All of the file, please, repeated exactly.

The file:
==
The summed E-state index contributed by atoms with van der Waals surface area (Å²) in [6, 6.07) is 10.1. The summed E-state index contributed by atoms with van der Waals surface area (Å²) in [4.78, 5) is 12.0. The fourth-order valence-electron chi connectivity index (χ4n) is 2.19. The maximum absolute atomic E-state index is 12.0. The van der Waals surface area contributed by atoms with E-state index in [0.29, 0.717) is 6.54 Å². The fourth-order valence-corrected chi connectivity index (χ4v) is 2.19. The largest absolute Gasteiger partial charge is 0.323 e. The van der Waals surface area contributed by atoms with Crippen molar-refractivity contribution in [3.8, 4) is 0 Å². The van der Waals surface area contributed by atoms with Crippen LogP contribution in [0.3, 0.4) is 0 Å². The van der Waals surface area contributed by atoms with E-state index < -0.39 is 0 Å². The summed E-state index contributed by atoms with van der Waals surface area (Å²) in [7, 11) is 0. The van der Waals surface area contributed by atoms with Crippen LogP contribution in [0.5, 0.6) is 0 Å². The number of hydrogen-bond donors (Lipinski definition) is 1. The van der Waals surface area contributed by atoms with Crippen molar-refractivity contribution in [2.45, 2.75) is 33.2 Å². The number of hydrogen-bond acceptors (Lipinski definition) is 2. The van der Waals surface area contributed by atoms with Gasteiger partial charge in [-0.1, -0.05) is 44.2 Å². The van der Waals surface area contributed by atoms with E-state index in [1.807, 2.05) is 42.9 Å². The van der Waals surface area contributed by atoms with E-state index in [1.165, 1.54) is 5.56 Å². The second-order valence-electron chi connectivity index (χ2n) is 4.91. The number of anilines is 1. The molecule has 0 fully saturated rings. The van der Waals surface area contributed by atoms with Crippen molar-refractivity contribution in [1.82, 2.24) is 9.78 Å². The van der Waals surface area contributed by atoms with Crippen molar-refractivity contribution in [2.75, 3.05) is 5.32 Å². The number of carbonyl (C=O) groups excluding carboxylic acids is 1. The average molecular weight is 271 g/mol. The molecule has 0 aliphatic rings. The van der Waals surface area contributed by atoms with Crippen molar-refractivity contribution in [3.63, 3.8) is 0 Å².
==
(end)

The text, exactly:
The summed E-state index contributed by atoms with van der Waals surface area (Å²) in [6, 6.07) is 10.1. The summed E-state index contributed by atoms with van der Waals surface area (Å²) in [4.78, 5) is 12.0. The fourth-order valence-electron chi connectivity index (χ4n) is 2.19. The maximum absolute atomic E-state index is 12.0. The van der Waals surface area contributed by atoms with E-state index in [0.29, 0.717) is 6.54 Å². The fourth-order valence-corrected chi connectivity index (χ4v) is 2.19. The largest absolute Gasteiger partial charge is 0.323 e. The van der Waals surface area contributed by atoms with Crippen molar-refractivity contribution in [3.8, 4) is 0 Å². The van der Waals surface area contributed by atoms with Crippen LogP contribution in [0.3, 0.4) is 0 Å². The van der Waals surface area contributed by atoms with E-state index < -0.39 is 0 Å². The summed E-state index contributed by atoms with van der Waals surface area (Å²) in [7, 11) is 0. The van der Waals surface area contributed by atoms with Crippen LogP contribution in [0.5, 0.6) is 0 Å². The number of hydrogen-bond donors (Lipinski definition) is 1. The van der Waals surface area contributed by atoms with Crippen molar-refractivity contribution in [2.45, 2.75) is 33.2 Å². The number of hydrogen-bond acceptors (Lipinski definition) is 2. The van der Waals surface area contributed by atoms with Gasteiger partial charge in [-0.1, -0.05) is 44.2 Å². The van der Waals surface area contributed by atoms with E-state index in [1.807, 2.05) is 42.9 Å². The van der Waals surface area contributed by atoms with E-state index in [1.165, 1.54) is 5.56 Å². The second-order valence-electron chi connectivity index (χ2n) is 4.91. The number of anilines is 1. The molecule has 0 fully saturated rings. The van der Waals surface area contributed by atoms with Crippen molar-refractivity contribution in [1.82, 2.24) is 9.78 Å². The van der Waals surface area contributed by atoms with Crippen molar-refractivity contribution in [2.75, 3.05) is 5.32 Å². The number of carbonyl (C=O) groups excluding carboxylic acids is 1. The average molecular weight is 271 g/mol. The molecule has 0 aliphatic rings. The van der Waals surface area contributed by atoms with Crippen molar-refractivity contribution in [3.63, 3.8) is 0 Å².